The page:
What are 2-3 objectives you want to accomplish in the next ten weeks of public speaking class?
- Goal 1: Gain self- confidence.
I know, I know. I seem like such a self- confident person. But I get butterflies when I walk up to the public speaking podium. Having had the benefit of taking a public speaking class before this one, I know nerves are the greatest obstacle to delivery of a good speech. They can make a credible source sound shaky and unsure, even if the speech giver has valuable information. When I was in middle school I would pretty much step in front of the class and talk with absolute abandon, not caring what the students thought, what grade I got, or what the teacher thought. I always got pretty good grades. I care more now, and my grades have slipped. What’s up with that?
To aid me in this goal, I plan on rehearsing my speeches several times, out loud, in front of a mirror when a physical audience is not available. I would prefer a “test” audience, since the fear of public speaking only comes about when I’m actually in public. But confidence in my material will hopefully translate to confidence in my classroom presence. I hope practicing will lead to such familiarity.
Here’s a link from the Disney Institute debunking public speaking fears:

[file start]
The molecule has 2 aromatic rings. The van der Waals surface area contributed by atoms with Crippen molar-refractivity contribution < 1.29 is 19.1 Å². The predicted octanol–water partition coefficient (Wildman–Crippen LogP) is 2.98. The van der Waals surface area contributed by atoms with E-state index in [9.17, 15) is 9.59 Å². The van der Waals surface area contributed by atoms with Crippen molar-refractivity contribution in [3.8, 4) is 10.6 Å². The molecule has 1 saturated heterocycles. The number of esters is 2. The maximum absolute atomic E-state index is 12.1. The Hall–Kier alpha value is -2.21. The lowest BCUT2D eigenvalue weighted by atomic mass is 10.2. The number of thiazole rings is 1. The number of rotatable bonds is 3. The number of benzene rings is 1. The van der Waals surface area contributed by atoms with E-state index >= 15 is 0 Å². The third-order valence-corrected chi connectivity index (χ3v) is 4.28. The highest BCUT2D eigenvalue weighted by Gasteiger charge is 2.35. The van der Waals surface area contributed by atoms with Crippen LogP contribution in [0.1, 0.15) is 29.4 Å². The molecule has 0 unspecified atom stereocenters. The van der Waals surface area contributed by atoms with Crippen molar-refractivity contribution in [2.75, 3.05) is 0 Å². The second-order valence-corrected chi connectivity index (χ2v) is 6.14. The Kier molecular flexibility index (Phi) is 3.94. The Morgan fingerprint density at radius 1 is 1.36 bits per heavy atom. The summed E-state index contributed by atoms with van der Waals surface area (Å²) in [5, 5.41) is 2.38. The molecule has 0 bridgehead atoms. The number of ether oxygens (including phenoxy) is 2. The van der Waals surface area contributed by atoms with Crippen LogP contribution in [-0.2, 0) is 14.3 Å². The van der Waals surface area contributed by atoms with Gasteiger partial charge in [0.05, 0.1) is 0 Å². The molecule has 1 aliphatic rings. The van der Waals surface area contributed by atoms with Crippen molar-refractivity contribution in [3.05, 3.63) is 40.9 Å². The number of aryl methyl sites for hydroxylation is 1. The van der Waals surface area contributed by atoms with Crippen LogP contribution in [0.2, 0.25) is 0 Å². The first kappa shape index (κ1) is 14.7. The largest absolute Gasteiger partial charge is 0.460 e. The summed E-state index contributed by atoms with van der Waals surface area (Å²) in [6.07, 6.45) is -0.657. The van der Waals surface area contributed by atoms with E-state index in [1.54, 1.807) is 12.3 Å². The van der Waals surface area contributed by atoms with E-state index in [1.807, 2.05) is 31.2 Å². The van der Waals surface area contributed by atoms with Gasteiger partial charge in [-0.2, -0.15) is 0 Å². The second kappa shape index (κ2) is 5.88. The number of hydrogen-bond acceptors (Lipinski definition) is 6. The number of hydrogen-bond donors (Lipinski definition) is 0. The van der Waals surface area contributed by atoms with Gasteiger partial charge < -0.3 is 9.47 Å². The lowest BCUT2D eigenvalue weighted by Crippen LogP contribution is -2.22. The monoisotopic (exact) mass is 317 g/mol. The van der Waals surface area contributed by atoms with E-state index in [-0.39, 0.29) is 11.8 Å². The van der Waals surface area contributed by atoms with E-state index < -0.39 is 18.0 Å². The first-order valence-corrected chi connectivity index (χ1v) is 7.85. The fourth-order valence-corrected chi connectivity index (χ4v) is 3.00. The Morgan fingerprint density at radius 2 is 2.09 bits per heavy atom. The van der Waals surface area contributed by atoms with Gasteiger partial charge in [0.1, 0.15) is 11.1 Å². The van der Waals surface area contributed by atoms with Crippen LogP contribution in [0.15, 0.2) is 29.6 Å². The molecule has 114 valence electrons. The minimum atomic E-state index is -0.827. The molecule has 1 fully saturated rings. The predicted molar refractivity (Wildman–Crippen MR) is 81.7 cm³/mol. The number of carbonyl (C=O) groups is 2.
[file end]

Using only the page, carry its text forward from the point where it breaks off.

People are constantly making improvements to their homes, adding new furniture or remodeling. They don’t love their home any less for what it may lack, they love it for what it is becoming, and what it could be. Have faith in yourself and that others will appreciate you in spite of your imperfection.
How about that!
- Goal 2: Master organization.
My speeches from Spring quarter consistently lacked obvious organization. They had introductions, bodies, and conclusions, but oftentimes the audience (or at least the professor) couldn’t tell what they were. They made sense as essays, but for some reason floundered as speeches. I plan to make this quarter’s speeches more explicitly organized. For example, for my thesis, I’ll say something like “During this speech, I would like to make the following main points”. For transitions, say something like “going back to point one, which was _________”. I would even go so far as to preface my thesis with “My Thesis is this” and begin my conclusion with the words “in conclusion”. I know, I know, those are like the training wheels you take off once you learn how to be a good writer. But, as I am learning, writing and speechwriting are not the same thing, and I hope to master the rules of speech writing as I have mastered essays. The more obvious, the better!
Six Minutes is a speaking and presentation skills site that has a whole section devoted to organizing and writing effective speeches. For example, here’s an article on how to craft a shocking opening.
You can’t give the speech of your life until you first give life to your speeches.
They also have an article about what chiasmus can do for you.